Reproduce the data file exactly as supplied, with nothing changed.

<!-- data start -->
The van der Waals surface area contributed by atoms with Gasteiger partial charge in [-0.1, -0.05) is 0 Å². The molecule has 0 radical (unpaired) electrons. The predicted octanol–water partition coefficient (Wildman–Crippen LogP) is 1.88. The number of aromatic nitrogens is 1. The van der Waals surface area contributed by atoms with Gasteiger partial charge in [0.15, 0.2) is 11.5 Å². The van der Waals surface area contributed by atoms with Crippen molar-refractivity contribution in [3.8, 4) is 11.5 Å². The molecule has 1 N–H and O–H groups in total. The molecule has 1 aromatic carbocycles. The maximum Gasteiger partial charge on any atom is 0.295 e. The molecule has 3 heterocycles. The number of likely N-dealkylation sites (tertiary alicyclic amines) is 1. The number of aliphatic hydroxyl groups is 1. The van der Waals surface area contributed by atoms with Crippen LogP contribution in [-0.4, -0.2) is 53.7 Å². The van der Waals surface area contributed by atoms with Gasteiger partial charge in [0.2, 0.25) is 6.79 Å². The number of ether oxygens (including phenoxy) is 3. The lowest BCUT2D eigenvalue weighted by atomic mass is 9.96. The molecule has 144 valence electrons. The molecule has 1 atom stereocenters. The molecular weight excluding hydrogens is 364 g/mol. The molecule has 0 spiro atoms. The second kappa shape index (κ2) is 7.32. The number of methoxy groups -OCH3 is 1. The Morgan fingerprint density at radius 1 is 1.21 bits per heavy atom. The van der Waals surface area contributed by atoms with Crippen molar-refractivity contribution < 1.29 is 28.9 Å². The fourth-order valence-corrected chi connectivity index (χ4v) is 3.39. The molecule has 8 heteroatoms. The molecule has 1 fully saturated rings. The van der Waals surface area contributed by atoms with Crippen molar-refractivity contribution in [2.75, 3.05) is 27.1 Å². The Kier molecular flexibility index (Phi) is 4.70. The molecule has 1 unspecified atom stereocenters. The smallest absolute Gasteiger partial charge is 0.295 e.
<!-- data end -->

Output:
The van der Waals surface area contributed by atoms with Gasteiger partial charge in [-0.1, -0.05) is 0 Å². The molecule has 0 radical (unpaired) electrons. The predicted octanol–water partition coefficient (Wildman–Crippen LogP) is 1.88. The number of aromatic nitrogens is 1. The van der Waals surface area contributed by atoms with Gasteiger partial charge in [0.15, 0.2) is 11.5 Å². The van der Waals surface area contributed by atoms with Crippen molar-refractivity contribution in [3.8, 4) is 11.5 Å². The molecule has 1 N–H and O–H groups in total. The molecule has 1 aromatic carbocycles. The maximum Gasteiger partial charge on any atom is 0.295 e. The molecule has 3 heterocycles. The number of likely N-dealkylation sites (tertiary alicyclic amines) is 1. The number of aliphatic hydroxyl groups is 1. The van der Waals surface area contributed by atoms with Crippen LogP contribution in [-0.4, -0.2) is 53.7 Å². The van der Waals surface area contributed by atoms with Gasteiger partial charge in [0.2, 0.25) is 6.79 Å². The number of ether oxygens (including phenoxy) is 3. The lowest BCUT2D eigenvalue weighted by atomic mass is 9.96. The molecule has 144 valence electrons. The molecule has 1 atom stereocenters. The molecular weight excluding hydrogens is 364 g/mol. The molecule has 0 spiro atoms. The second kappa shape index (κ2) is 7.32. The number of methoxy groups -OCH3 is 1. The Morgan fingerprint density at radius 1 is 1.21 bits per heavy atom. The van der Waals surface area contributed by atoms with Crippen molar-refractivity contribution < 1.29 is 28.9 Å². The fourth-order valence-corrected chi connectivity index (χ4v) is 3.39. The molecule has 8 heteroatoms. The molecule has 1 fully saturated rings. The van der Waals surface area contributed by atoms with Crippen molar-refractivity contribution in [2.75, 3.05) is 27.1 Å². The Kier molecular flexibility index (Phi) is 4.70. The molecule has 1 unspecified atom stereocenters. The smallest absolute Gasteiger partial charge is 0.295 e.